The Mego Pocket Heroes lines is one of those things in action figure history that you have to wonder about. It mixed DC and Marvel characters in the same 3.75″ scale. Why didn’t this line continue longer?
So based on the lighter blue colors and shorter cape, this guy always reminded me of the Super Friends Batman. Which makes sense since a lot of younger kids got their first taste of Batman that way during that time period.
Now obviously, mine has seen better days. The flesh painted on the face didn’t last very long. I’m actually surprised any of it is left. Errex has been after me to touch him up, and I probably will now that I’ve documented him “as found’.
I remember having a lot of fun with him back in the day. He frequently saved Adventure People. And well, yeah that right hand is unfortunately posed, but it let him slide up and down a string pretty well.
The sculpt is okay considering the time period. He’s fairly heavily muscled above the waist with some rather un-toned legs to support him. Like other figures of the time, Bats has hips, shoulder and head articulation. His cape even has some flow to it. Knowing these guys were sculpting for kids and not collectors, I think all of these things are fine.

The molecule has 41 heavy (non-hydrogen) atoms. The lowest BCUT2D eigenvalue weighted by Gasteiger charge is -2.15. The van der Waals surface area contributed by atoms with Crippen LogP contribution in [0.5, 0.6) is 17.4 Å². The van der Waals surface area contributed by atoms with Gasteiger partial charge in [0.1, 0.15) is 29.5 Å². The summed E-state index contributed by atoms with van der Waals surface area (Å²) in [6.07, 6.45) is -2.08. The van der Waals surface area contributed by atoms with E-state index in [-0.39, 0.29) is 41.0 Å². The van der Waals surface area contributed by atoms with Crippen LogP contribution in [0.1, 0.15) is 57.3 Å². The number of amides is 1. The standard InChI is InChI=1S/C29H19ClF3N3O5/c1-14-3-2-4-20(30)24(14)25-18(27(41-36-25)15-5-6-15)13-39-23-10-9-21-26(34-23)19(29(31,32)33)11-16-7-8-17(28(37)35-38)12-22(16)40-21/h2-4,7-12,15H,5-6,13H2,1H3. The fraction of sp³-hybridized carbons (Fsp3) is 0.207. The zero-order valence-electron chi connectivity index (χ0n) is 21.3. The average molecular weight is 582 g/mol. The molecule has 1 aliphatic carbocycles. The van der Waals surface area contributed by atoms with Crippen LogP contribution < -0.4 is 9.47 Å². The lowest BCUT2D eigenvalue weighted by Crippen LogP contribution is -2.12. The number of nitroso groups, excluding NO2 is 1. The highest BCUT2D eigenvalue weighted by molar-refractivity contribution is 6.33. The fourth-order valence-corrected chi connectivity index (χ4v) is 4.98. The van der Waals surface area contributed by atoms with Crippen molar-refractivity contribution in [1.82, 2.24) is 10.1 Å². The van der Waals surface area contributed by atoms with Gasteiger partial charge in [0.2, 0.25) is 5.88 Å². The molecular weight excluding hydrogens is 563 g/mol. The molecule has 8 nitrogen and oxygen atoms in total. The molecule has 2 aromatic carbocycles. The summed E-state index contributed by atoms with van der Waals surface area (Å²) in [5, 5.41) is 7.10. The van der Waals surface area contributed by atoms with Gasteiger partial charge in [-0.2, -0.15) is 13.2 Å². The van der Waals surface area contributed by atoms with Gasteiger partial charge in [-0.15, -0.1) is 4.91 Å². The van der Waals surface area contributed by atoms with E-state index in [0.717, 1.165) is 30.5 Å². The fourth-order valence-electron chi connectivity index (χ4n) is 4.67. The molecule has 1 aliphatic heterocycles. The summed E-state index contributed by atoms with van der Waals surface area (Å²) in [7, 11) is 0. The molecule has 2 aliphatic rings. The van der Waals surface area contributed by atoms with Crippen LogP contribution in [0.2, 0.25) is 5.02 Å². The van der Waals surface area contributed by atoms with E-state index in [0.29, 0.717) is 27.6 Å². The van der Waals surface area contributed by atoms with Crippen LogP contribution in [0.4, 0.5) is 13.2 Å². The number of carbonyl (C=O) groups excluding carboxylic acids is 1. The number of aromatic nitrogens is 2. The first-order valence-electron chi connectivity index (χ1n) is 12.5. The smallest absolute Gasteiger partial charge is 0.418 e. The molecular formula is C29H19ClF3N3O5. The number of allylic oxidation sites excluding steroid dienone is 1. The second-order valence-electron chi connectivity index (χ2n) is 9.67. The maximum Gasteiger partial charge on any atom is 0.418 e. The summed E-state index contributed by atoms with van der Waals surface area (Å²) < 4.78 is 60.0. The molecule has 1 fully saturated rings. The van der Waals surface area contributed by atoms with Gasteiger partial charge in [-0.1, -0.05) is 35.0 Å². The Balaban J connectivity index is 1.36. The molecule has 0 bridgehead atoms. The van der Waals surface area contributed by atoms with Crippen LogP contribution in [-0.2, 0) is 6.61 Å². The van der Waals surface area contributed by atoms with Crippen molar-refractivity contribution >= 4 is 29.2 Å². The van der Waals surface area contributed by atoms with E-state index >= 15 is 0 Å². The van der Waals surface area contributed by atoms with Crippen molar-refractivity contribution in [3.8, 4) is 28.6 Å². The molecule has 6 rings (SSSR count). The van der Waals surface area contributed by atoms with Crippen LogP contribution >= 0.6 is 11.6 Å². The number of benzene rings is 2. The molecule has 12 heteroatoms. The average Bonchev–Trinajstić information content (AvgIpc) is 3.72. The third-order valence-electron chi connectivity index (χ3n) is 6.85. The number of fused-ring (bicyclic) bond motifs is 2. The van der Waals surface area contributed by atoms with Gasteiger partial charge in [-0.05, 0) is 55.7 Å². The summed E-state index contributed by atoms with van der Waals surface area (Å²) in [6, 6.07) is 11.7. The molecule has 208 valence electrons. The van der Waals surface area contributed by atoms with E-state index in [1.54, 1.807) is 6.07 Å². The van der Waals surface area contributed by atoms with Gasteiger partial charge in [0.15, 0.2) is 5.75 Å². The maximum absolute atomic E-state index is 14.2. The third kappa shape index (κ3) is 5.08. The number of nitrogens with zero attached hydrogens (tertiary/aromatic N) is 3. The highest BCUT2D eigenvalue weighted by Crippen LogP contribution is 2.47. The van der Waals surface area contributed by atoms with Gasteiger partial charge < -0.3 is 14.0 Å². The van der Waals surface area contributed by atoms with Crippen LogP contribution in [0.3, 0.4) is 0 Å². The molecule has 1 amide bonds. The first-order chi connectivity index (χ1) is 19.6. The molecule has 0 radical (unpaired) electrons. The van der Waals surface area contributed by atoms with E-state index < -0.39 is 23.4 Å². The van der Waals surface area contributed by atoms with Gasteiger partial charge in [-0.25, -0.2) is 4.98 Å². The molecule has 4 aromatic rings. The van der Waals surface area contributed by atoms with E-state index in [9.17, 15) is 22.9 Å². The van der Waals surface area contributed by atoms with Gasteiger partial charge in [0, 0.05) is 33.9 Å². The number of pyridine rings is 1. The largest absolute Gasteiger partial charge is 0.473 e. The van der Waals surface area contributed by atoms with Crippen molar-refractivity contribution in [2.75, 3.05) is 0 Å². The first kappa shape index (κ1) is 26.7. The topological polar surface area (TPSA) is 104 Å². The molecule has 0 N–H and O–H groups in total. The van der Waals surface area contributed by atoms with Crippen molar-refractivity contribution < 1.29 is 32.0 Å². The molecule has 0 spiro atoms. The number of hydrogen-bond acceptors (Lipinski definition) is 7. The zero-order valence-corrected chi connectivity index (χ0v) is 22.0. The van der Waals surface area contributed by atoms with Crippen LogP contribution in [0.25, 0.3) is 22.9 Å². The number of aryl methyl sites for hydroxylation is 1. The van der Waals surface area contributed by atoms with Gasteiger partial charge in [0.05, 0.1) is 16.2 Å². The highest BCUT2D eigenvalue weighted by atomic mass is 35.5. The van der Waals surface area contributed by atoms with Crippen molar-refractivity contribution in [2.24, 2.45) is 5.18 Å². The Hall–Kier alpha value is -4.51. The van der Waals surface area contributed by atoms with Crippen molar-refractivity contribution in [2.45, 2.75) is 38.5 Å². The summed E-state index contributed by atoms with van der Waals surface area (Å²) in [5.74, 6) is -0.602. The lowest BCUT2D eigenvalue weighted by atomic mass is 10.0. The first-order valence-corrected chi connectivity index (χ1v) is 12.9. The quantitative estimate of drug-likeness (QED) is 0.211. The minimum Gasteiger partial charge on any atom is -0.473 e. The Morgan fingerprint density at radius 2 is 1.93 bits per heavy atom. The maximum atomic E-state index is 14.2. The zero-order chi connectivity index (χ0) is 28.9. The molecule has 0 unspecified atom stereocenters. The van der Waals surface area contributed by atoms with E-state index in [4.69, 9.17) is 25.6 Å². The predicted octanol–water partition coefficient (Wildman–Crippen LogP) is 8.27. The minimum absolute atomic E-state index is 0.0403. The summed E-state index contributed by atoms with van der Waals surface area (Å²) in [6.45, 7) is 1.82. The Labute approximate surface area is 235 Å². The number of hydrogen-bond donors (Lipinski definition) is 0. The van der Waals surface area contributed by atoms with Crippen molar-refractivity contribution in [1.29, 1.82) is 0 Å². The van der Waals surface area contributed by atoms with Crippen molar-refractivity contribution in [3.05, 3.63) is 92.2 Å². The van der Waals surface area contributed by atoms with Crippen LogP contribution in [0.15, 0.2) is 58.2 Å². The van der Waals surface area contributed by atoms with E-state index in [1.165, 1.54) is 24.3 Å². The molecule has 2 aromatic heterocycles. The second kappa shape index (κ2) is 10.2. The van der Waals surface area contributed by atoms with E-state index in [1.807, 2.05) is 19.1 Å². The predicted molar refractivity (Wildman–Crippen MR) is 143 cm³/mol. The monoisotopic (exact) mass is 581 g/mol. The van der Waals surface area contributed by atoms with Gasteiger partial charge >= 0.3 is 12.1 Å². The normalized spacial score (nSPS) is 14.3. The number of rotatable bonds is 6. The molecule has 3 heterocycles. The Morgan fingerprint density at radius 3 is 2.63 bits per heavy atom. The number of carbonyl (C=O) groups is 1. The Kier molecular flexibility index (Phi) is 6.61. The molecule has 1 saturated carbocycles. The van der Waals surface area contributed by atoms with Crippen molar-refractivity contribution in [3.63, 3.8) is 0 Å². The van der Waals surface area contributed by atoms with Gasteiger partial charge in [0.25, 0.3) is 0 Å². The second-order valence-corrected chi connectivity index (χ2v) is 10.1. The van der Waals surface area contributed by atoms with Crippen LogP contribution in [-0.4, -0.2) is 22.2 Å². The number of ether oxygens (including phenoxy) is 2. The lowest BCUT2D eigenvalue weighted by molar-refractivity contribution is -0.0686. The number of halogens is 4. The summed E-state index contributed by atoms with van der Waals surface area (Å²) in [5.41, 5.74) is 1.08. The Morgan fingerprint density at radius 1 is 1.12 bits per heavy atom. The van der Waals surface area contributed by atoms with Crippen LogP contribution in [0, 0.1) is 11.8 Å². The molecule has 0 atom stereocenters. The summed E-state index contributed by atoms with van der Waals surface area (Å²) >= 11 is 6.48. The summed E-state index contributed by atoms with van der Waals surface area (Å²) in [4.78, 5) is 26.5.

Now sometimes he came with a Batrope and sometimes not. I don’t remember having one, but could be wrong.
For the time this guy was out there and the Star Wars figure craze, I’m really surprised there weren’t more versions of these.
What is scary, is the minimal paint and articulation is something that seems to be making a comeback. The new Spiderman figures I saw the other day were definitely the modern cousins of this Batman. However, if it gets kids back into action figures because of a lower price point, I’m for it.
For more information on Pocket Heroes make sure to check out the Mego Museum.
Engineernerd Score 78/100